Europeans somewhat split about travelling in post-pandemic era

09 September 2021 4 min. read
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While global travel activity is gradually picking up after the Covid-19 pandemic, European interest in travelling is somewhat divided, a global study by Oliver Wyman shows.

A year and a half into the pandemic, international and domestic travel has become more frequent again, but continued health and safety concerns as well as the practical complications of restrictions related to travel still cause caution in some countries.

In a new survey conducted by global strategy and management consulting firm Oliver Wyman, a third of the nearly 5,300 respondents indicate that they feel comfortable traveling again. The study was conducted in nine countries across the world, including the United States, Australia, Canada, China, France, Germany, Italy, Spain and United Kingdom, with those surveyed in the US and France showing most willingness to travel.

Factors influencing readiness to travel, by country

“A quarter to a third are still uncomfortable where extensive interaction with people might be involved. However, this is almost a 20% improvement from October 2020, when nearly half of all respondents were uncomfortable engaging in these activities,” said Bruce Spear, Jessica Stansbury and Bruno Despujol, all partners in Oliver Wyman. 

While more than half of respondents in France were keen on travelling again, other European countries, including Germany, Spain and Italy showed significantly less interest. Out of the European countries, the United Kingdom was the lowest on the list, with only little over 10% of respondents indicating that they were comfortable being on flights and public transport again.

A surprising outlier perhaps, as the country has the highest level of immunity (80%) among the countries surveyed. Only respondents from China (8%) and Canada (9%) showed even less interest in travelling again.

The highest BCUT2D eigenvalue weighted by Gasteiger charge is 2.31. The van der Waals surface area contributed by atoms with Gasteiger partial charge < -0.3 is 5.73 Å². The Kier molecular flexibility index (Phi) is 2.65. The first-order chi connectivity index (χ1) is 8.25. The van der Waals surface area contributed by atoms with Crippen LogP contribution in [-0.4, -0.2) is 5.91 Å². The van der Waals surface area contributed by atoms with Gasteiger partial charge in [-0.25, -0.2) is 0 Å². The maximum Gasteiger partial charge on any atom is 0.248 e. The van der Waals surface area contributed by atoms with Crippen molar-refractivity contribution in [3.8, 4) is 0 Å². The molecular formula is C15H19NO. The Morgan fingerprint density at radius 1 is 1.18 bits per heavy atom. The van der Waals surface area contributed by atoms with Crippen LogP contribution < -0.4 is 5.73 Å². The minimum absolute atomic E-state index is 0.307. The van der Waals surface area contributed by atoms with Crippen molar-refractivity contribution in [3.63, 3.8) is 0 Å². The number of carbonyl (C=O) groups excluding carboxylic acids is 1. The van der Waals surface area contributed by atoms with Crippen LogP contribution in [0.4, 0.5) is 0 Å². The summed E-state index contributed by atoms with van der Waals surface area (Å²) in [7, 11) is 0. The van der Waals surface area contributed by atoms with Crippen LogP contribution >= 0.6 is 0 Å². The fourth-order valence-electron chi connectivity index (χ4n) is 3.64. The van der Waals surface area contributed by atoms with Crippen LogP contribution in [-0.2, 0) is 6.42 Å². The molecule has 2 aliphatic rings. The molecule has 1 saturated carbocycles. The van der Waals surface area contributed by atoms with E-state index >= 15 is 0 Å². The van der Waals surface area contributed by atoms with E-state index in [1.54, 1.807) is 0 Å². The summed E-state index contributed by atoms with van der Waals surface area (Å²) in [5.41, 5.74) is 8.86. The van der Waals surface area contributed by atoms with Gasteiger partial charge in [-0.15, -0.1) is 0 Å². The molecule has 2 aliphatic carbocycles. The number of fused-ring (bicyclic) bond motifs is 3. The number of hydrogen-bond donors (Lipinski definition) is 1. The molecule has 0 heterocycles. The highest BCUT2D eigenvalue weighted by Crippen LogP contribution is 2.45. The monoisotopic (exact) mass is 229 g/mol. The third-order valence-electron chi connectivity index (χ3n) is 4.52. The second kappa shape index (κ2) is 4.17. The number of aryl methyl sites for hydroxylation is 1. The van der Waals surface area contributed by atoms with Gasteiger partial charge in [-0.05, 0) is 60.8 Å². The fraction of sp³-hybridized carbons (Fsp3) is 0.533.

“The outlook for travel is much brighter but is still being buffeted by the slow pace of vaccinations in some geographies, unease over new Covid-19 variants, and uneven government policies regarding travel restrictions,” the authors said.

Business travel plans and impact on volumes

While travel is generally expected to boom once restrictions lift fully, the picture looks somewhat different for business travel than for leisure travel, especially in Europe. According to the survey, Europeans intend to travel less for business purposes than in pre-pandemic times, compared to the other countries surveyed.

However, the authors suggest, this trend might become more common elsewhere as the new ways of working have become the norm, with companies implementing new policies to limit business travel. At the same time, many respondents also indicate that teleconferencing is not always a suitable option, with only 60% indicating that their work can be done effectively via online meetings. As a result, business travel is still somewhat harder to predict, and is likely to change in the long-term, as companies continue to adjust to the post-pandemic era.

Share of travelers uncomfortable doing the following after the end of the COVID-19 pandemic

As for leisure travel, the consultancy expects an increase in shorter trips closer to home, as respondents are still more uncomfortable taking international flights (25%) compared to domestic flights (15%). Last minute bookings are likely to become another trend, leaving time to adjust to any new potential health measures and restrictions.

In general, health and safety measures, as well as transparent communication about these measures have become and will continue to be a significant part of travellers’ considerations. Social distancing measures seem to remain the most important in this context, with roughly a third of respondents indicating that they wish to have an empty seat next to them, and masks to be mandatory. In contrast, only a quarter of travellers find a negative Covid-19 test or proof of vaccination status important.